Currency Note

UK asks for Brexit extension until 30th June

By Christopher Nye April 5th, 2019

Brexit Extension

Theresa May has just written to the European Union asking for a longer Brexit extension until 30th June.

The move comes as Parliament narrowly voted to avoid a no-deal – but it will still be up to the European Union to accept the extension, and there will be difficulties around the European elections.

It’s been a quiet day for the Eurozone, although the ECB meeting notes yesterday confirmed that rate hikes have been pushed back until 2020 at the earliest. In the US, the dollar edged higher as jobless claims fell to a multi-decade low.

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GBP: PM asks for longer extension

Before making some gains this morning, the pound broke its three day rising streak yesterday afternoon as concerns of a long extension to Brexit increased. Prime Minister Theresa May has said a further postponement to the Brexit date is needed if the UK is to avoid leaving the EU without a deal, and it is understood that she has written to Donald Tusk this morning to request an extension until the 30th of June.

A withdrawal deal still hasn’t been approved by MPs, and cross-party talks continue today in the hope of breaking the Brexit deadlock.

On Wednesday, a bill to force Theresa May to ask the EU for an extension was passed by one vote. If passed by the House of Lords also, the bill will allow MPs to decide on the length of a Brexit extension. The House of Lords will consider the draft legislation on Monday.

Today, President of the EU Parliament, Donald Tusk, has suggested that a ’12 month flexible delay’ may be the answer, although this will have to be approved by EU leaders in their summit next week.

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EUR: Euro strengthens on likelihood of long extension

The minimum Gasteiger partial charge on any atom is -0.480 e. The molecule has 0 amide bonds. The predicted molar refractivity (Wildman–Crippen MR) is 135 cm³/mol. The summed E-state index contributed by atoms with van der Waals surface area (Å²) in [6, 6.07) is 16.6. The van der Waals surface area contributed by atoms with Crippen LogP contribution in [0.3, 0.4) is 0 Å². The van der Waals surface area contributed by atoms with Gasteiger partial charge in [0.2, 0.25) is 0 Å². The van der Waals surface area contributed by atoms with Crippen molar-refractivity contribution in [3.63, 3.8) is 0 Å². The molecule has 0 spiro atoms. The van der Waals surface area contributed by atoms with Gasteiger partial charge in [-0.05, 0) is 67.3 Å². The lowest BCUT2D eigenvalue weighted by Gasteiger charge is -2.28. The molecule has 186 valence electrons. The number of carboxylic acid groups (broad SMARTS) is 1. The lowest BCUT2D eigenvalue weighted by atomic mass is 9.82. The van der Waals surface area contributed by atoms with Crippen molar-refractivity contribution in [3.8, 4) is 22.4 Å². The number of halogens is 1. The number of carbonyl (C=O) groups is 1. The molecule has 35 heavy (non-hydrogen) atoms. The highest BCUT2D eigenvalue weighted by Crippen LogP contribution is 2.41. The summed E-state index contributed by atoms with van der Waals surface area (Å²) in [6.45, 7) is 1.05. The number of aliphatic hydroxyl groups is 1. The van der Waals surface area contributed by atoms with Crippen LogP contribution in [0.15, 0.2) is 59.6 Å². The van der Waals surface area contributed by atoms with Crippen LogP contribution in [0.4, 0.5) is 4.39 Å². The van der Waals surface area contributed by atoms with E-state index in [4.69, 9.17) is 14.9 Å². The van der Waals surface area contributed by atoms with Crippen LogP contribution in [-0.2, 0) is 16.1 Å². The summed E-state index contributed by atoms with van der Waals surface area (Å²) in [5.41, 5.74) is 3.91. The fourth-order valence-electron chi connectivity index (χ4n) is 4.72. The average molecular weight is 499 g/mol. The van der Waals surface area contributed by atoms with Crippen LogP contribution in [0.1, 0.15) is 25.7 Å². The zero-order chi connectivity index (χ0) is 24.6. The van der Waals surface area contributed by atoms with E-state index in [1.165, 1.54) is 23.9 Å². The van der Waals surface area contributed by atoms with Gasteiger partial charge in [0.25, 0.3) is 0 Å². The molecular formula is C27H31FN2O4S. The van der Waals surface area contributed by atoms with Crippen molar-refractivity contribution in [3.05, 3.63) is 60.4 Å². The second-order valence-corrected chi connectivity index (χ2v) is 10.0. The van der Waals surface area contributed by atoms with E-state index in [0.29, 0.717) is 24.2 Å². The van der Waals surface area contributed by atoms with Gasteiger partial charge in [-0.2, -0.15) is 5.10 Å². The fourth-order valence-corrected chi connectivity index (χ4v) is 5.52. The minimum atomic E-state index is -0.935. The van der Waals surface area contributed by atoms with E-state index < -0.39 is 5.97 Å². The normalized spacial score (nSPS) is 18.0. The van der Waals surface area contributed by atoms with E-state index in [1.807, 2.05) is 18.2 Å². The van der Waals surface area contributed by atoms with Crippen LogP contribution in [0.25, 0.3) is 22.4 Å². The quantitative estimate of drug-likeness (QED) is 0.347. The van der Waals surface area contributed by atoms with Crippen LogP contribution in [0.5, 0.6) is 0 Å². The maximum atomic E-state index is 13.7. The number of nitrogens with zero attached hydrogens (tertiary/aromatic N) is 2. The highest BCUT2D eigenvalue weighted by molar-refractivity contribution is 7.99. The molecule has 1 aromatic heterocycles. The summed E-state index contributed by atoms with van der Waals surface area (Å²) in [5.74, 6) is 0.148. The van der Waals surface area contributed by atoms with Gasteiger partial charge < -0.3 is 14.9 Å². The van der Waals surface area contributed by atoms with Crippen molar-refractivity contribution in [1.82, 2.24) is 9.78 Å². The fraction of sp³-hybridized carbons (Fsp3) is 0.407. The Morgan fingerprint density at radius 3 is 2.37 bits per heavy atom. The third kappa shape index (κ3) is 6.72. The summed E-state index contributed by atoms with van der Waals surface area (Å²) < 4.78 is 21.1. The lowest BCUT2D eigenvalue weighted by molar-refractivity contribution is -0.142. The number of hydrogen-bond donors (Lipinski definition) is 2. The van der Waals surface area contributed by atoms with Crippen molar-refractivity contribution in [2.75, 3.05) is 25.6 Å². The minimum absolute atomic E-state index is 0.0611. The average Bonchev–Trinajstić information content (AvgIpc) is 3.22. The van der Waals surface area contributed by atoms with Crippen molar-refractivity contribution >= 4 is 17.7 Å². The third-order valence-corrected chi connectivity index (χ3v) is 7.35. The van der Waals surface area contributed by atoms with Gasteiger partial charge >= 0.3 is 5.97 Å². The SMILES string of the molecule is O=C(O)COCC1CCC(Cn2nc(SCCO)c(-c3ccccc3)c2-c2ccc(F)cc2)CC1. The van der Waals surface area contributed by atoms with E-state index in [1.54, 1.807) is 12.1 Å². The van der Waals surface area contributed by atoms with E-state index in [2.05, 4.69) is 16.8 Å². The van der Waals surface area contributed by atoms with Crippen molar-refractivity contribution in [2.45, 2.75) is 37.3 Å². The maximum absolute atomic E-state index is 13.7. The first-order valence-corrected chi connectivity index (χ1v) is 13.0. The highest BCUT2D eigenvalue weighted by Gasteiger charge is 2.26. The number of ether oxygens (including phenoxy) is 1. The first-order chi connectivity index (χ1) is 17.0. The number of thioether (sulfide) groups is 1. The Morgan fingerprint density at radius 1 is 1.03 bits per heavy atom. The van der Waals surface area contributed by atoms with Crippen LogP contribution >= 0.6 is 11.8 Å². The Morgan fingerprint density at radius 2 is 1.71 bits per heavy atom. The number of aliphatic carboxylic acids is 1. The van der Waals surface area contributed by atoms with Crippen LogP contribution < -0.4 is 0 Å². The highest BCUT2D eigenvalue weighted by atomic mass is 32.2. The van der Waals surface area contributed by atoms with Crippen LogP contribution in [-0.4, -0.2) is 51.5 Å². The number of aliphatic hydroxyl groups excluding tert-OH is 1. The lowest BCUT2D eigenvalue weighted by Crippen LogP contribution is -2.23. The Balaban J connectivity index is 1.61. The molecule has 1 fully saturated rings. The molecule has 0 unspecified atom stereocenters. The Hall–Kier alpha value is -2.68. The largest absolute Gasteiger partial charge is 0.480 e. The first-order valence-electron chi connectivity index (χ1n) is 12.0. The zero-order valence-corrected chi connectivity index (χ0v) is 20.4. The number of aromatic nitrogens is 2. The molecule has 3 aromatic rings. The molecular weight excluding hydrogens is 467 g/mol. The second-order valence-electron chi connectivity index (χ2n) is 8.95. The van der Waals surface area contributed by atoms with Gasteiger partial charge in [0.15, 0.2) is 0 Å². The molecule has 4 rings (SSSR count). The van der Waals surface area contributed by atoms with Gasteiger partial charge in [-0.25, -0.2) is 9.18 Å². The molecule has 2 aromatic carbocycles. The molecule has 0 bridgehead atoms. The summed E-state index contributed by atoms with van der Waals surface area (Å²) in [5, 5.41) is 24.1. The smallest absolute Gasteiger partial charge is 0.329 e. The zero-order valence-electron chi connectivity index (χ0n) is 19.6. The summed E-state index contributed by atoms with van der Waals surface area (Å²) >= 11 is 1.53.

The euro strengthened last night on the likelihood of a long extension to Brexit. Donald Tusk suggested that the best option could be a ‘flexible extension’ of up to a year, while Theresa May has just written to the EU to ask for an extension until 30th June.

German Chancellor Angela Merkel said last night that she ‘will do everything in order to prevent…Britain crashing out of the European Union. But we have to do this together with Britain and with their position that they will present to us.’

Yesterday, we had the notes from the ECB’s monetary policy meeting, as which the timing of a first rate hike has been pushed out to at least 2020. German industrial orders also hit their sharpest fall for two years, as foreign demand slowed. Today is a quiet day for releases, although Spanish consumer confidence is expected to come out four points lower than February.

USD: US employment data provides optimism for Non-Farm Payrolls

The dollar edged higher yesterday as US jobless claims fell to a multi-decade low, providing optimism for Non-Farm payroll data which will be released later today. The data is expected to show that 180K new jobs have been created in March.

The dollar also made gains due to mixed hawkish remarks from the Federal Reserve. Federal Reserve Bank of Philadelphia President Patrick Harker said he sees “at most” one rate hike in 2019 and one in 2020. Federal Reserve Bank of Cleveland President Loretta Mester, meanwhile, hinted at the possibility of higher rates should the economy pick up momentum.

This morning, the dollar was flat against most major currencies.

In US-China Trade deal news, talks resumed in Washington yesterday. Despite positivity surrounding the talks, a date has not yet been announced for a trade summit between President Trump and President Xi Jinping. However, they do appear to be in the final stages of the talks now, as Trump administration officials have cited progress on several difficult issues.

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